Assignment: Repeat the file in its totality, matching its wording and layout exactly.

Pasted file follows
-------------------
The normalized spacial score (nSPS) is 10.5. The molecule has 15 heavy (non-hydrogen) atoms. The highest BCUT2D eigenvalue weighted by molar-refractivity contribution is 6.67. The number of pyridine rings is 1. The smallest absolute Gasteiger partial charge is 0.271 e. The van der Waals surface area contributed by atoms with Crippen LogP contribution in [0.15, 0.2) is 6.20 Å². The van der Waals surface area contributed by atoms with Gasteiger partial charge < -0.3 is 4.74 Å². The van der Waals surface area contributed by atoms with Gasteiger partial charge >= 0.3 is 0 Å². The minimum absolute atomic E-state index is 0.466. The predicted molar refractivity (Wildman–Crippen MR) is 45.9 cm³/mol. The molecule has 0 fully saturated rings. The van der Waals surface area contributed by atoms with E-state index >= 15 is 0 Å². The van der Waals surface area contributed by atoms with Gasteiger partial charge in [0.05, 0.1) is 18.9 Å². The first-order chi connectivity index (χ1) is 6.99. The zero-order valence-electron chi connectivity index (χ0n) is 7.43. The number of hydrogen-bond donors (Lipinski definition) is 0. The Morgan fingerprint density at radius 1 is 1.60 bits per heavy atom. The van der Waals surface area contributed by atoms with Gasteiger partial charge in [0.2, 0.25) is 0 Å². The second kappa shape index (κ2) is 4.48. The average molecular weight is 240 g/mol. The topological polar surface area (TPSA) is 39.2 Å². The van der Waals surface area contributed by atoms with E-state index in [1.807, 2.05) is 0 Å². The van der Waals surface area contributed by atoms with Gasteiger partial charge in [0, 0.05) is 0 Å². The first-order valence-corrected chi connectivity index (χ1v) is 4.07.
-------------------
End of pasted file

The normalized spacial score (nSPS) is 10.5. The molecule has 15 heavy (non-hydrogen) atoms. The highest BCUT2D eigenvalue weighted by molar-refractivity contribution is 6.67. The number of pyridine rings is 1. The smallest absolute Gasteiger partial charge is 0.271 e. The van der Waals surface area contributed by atoms with Crippen LogP contribution in [0.15, 0.2) is 6.20 Å². The van der Waals surface area contributed by atoms with Gasteiger partial charge < -0.3 is 4.74 Å². The van der Waals surface area contributed by atoms with Gasteiger partial charge >= 0.3 is 0 Å². The minimum absolute atomic E-state index is 0.466. The predicted molar refractivity (Wildman–Crippen MR) is 45.9 cm³/mol. The molecule has 0 fully saturated rings. The van der Waals surface area contributed by atoms with E-state index >= 15 is 0 Å². The van der Waals surface area contributed by atoms with Gasteiger partial charge in [0.05, 0.1) is 18.9 Å². The first-order chi connectivity index (χ1) is 6.99. The zero-order valence-electron chi connectivity index (χ0n) is 7.43. The number of hydrogen-bond donors (Lipinski definition) is 0. The Morgan fingerprint density at radius 1 is 1.60 bits per heavy atom. The van der Waals surface area contributed by atoms with Gasteiger partial charge in [0.2, 0.25) is 0 Å². The second kappa shape index (κ2) is 4.48. The average molecular weight is 240 g/mol. The topological polar surface area (TPSA) is 39.2 Å². The van der Waals surface area contributed by atoms with E-state index in [1.807, 2.05) is 0 Å². The van der Waals surface area contributed by atoms with Gasteiger partial charge in [0, 0.05) is 0 Å². The first-order valence-corrected chi connectivity index (χ1v) is 4.07.